The name ‘Bombay Hotel’ conjures up the vision of sprawling colonial architecture that is both elegant and lavish. But in Ahmedabad, Bombay Hotel is the name of a rotting slum without basic amenities, without even gutters for sewage to flow into.
Come to Bombay Hotel, or Citizens’ Nagar, a resettlement colony for riot-displaced Muslims, to know what it means to reside in the state capital and yet be far removed from the chief minister’s consciousness. Except for the stray policeman, Bombay Hotel has never been the destination of Narendra Modi’s officials. Even in this election, nobody from the BJP will come here. Bombay Hotel represents the forgettable ‘dregs of society’, ten years after the riots.
It is ironic that this ‘human garbage’ has found residence next to Ahmedabad’s official garbage dump. Meraj Ansari, a resident of the resettlement colony, points at the mountain of refuse in the distance beyond the tenements. Another resident, Mumtaz Bibi, pleads for a drainage system. She says helplessly, “It all gets mixed up. Here, in this hell-hole, you cannot distinguish between sewage and drinking water.” Not that these Muslims live in extreme penury. The average income per family is close to Rs8,000 per month.
They are mostly artisans, some rickshaw-pullers. Tailors are the best-paid.
But what would do they do with money when they have nowhere to go?
They cannot return to their homes in riot-ravaged Gulberg Society or Naroda Patiya. In a way, they are imprisoned in this resettlement colony, of which there are quite a few in Ahmedabad. Says Sabina Banu: “Our men return from Hindu areas before dusk. We are still too suspicious of each other to keep an appointment in the evening.” She adds: “Even now, if a cracker bursts, we run for cover. We are still very frightened.”
There are numerous examples of Muslims who have moved on, who do not want to be reminded of the riots. Among them are members of the elite Bohras, Khojas and the Memons. But they are a small minority, not even 5% of the total Muslim population. There are also the Muslims who escaped the savagery of 2002. They are willing to forgive and forget, even if Modi would never stoop to say that he is sorry or that he is saddened by what happened to the Muslims more than a decade ago.
The chief minister continues to be ruthlessly insensitive to Muslim sentiments. He behaves as though he is the sovereign of 90.2% of the Gujarati population. The remaining 9.8, who are Gujarati Muslims, do not matter to him. No wonder then that he has never visited Juhapura in Ahmedabad city, a neighbourhood which gives shelter to four lakh Muslims. This election, the Muslims had pleaded with him for five assembly tickets. He gave none. Every election, Narendra Modi sends an unspoken message to the Muslims. It is as though by refusing them any political role, he tells them that he can win without their support.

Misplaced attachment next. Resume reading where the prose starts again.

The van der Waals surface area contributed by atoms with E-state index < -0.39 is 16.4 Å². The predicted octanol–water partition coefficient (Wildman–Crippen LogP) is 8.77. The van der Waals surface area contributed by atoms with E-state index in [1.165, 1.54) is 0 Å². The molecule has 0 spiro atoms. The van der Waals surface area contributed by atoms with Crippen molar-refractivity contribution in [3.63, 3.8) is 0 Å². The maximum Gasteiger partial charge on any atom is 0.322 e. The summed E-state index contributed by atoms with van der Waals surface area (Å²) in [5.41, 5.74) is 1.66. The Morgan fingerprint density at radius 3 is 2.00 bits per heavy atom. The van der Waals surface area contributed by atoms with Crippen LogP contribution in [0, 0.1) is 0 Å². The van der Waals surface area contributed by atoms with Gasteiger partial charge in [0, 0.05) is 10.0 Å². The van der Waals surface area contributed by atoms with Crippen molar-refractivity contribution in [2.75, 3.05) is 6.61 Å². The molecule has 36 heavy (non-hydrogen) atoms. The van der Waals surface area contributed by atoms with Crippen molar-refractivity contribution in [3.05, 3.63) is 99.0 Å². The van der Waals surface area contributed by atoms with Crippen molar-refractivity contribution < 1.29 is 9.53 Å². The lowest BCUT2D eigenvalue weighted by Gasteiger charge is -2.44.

Human rights activist, Father Cedric Prakash explains: “Those who have compromised for their business interests are busy flaunting Modi’s new-found love for inclusiveness. In reality, not much has changed. The fault-lines remain. Till there is no justice, there won’t be any closure.” Says academic, Achyut Yagnik: “Their (Muslims’) backbone has been broken. They are resigned to a second class citizenship.”
Their businesses and the trades they ply are so intertwined, that there is no way the Muslims and the Hindus can avoid each other. Dr Hanif Lakdawala, head of Sanchetana, an NGO working among the riot-affected, is baffled by Modi’s weird political calculations. He says: “You know why Modi refused to allow the implementation of a Centre-sponsored pre-matriculate scholarship scheme for the minorities? Because the minority student would have received a measly sum of ten rupees more than the amount awarded to the SC/ST student by a similar scholarship.”
Modi puts forward flawless logic. He is against vote-bank politics. He would never appease anyone, even the riot-scarred who need the chief minister’s sympathies. It is interesting that Muslims are now defiant and are educating themselves. Eight hundred largely Muslim-funded voluntary education trusts have come up which are setting up schools -- not madrasas -- and providing Muslim children with mainstream, secular education. Modi should not be taking credit for this remarkable development.
Modi’s sadbhavana yatra did not really bring him closer to the Muslims. A minority within the minority have accepted him as their leader and is teaching itself to survive in Modi’s Gujarat. But there are others, like those in Bombay Hotel, who are only too aware that their vote would not matter in yet another election.